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The editor is, however, aware that a late elegant collection, under the title of Effays on Song-writing, may be mentioned as an exception to every charge brought against preceding publications; and it, certainly, is very far from being his intention to involve that work in the general reprobation. Neither, indeed, will the comparatively small number of fongs which the ingenious compiler has, according to his own profeffion, been able to felect, chiefly, perhaps, to illuftrate his difcourfes on the fubject, and introduce the original compofitions, be; upon examination, found, unless in a very remote degre, to interfere with, or by any means to leffen the propriety of the prefent attempt.

In explaining the nature and methodical difpofition of thefe volumes, it may not be impertinent to premife, that, as the collection, under the general title of SONGS, confifts, not only of pieces ftrictly and properly fo called, but likewife, though in great difproportion as to number, of BALLADS or mere narrative compofitions, the word SONG will, in the courfe of this preface, be almost every where used in its confined sense; inclufive, however, of a few modern and fentimental ballads, which no reader of taste, it is believed, will be inclined to think out of place. Of the SONGS, therefor, in this fenfe, and as forming the bulk of the work, we are now to speak.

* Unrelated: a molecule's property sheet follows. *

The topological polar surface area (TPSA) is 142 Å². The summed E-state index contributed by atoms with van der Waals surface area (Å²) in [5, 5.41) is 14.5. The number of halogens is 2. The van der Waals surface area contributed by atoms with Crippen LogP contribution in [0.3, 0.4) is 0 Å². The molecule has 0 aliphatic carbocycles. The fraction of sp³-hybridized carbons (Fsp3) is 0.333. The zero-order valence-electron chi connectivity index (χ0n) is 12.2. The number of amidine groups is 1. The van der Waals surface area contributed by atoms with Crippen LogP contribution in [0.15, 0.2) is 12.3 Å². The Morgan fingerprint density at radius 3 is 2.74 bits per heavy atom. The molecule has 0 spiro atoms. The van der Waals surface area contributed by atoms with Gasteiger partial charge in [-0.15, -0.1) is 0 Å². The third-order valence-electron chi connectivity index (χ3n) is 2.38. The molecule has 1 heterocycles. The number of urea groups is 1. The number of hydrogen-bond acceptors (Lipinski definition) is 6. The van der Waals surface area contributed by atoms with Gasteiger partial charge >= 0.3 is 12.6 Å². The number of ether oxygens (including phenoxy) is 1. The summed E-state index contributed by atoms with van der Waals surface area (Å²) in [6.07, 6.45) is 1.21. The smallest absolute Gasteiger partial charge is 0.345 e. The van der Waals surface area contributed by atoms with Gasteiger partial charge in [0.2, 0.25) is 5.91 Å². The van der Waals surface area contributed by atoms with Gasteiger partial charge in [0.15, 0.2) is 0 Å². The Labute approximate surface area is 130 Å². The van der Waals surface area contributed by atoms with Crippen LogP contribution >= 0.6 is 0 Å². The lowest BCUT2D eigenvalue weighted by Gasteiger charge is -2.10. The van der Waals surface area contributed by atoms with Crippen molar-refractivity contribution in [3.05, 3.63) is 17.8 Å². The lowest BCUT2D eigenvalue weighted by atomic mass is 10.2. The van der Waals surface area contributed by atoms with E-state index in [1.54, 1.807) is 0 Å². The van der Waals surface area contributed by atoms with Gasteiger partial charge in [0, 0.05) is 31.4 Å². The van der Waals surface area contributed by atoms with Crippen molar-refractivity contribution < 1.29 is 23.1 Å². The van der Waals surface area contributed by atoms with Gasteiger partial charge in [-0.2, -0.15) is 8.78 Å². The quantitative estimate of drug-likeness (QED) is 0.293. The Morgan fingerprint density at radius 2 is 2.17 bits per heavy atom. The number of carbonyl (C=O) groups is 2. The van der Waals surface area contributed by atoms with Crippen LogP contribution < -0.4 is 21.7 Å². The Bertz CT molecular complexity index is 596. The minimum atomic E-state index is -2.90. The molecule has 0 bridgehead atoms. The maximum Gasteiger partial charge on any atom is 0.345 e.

The plan which has been adopted with regard to thefe is a divifion or arrangement under the three heads or claffes of LOVE, DRINKING, and MISCELLANEOUS



This, perhaps, is too natural an idea to be a novel one; but it does not appear to have been practised more than once or twice, and even then without either judgement or attention, and in compilations which have been long buried in oblivion. It would have required a very small fhare of fagacity in the editor, to have puzzled and surprised his readers with a new, fanciful, and intricate arrangement of his materials under a multiplicity of defcriptions. By fuch ingenious contrivances, he might poffibly have received the credit of trouble which he never took, and of difficulties which he never encountered; but how far his ingenuity would have benefited his readers, is a doubt which he does not find altogether fo eafy to folve. The general diftribution which has been preferred was, it is confeffed, fimple and ready; but the interior order and difpofition of the contents of each department is peculiar to the present volumes, and required more accuracy and attention than will, perhaps, be immediately conceived, or it is here meant to describe.